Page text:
Inability to function
Author and Disclosure Information [Show]

Claudia Reardon, MD, Professor, Department of Psychiatry, University of Wisconsin School of Medicine and Public Health, Madison, Wisconsin.

Claudia Reardon, MD, has disclosed no relevant financial relationships.

Question 1 of 3

A 17-year-old girl presents to her pediatrician because of debilitating depression and inability to function. Her mother accompanies her to the appointment and describes a period over the past 6 months where her daughter has gone from being an honor-roll student who is involved in many extracurricular activities and who had many friends to struggling in school both socially and academically and barely being able to function.

The patient describes having periods of time where she seems super-focused and has high energy to get a lot of things done. She describes her mind racing during these periods and feels like she needs to talk a lot and quickly, to get all of her thoughts out. Her mother confirms the pressured speech. She does not need much sleep during these times. She spends a lot of time at parties and with "friends" while she engages in risky behavior — for example, consumption of alcohol and drugs and engagement in risky sex. These periods are followed by times when she says she feels depleted and is unable to get out of bed, with no interest in anything or anyone, has no appetite, does not bathe and has very negative feelings about herself. During these times, she sleeps 16 to 18 hours per day. She has called out sick from school for 50 days this school year and is at risk of not being able to move to senior year with her class. Her mother notes that she episodically spends tremendous amounts of money on a whim, on shopping as well as to treat "friends" to meals and outings. She also shoplifts during those times. The patient is barely able to complete the school day and cannot function most of the time.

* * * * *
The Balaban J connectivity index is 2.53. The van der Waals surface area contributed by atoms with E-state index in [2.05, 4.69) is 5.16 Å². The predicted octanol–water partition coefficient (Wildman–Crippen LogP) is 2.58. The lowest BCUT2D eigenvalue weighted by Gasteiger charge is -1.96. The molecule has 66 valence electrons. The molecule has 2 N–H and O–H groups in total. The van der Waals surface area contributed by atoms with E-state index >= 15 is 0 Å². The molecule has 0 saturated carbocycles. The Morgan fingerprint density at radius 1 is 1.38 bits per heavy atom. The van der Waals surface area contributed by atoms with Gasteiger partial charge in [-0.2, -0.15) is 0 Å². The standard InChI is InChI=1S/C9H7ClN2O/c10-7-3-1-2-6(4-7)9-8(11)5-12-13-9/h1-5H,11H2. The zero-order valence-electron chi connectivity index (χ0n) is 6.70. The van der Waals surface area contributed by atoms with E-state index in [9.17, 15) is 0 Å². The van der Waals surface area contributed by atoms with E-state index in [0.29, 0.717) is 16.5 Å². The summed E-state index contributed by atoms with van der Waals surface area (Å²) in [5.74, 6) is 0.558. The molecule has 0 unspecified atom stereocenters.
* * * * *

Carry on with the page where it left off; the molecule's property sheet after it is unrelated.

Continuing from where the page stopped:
Physical examination is unremarkable. Blood pressure is 110/70 mm Hg and resting heart rate 62 beats/min. Heart, lung, and bowel sounds are normal on auscultation. There is no lymphadenopathy. Liver and spleen are normal on palpation. The patient is 5 ft 5 in and weighs 140 lb. Reflexes, vision and hearing are normal. The patient appears pale, tired, and worn out, with a relatively flat affect. She has no underlying comorbidities and takes no medication. Family history reveals nothing remarkable except for bipolar disorder in one male cousin 10 years her senior, on her mother's side (mother's sister's son).

What is the next step in the diagnostic process?


Laboratory studies



This quiz is not accredited for CME.

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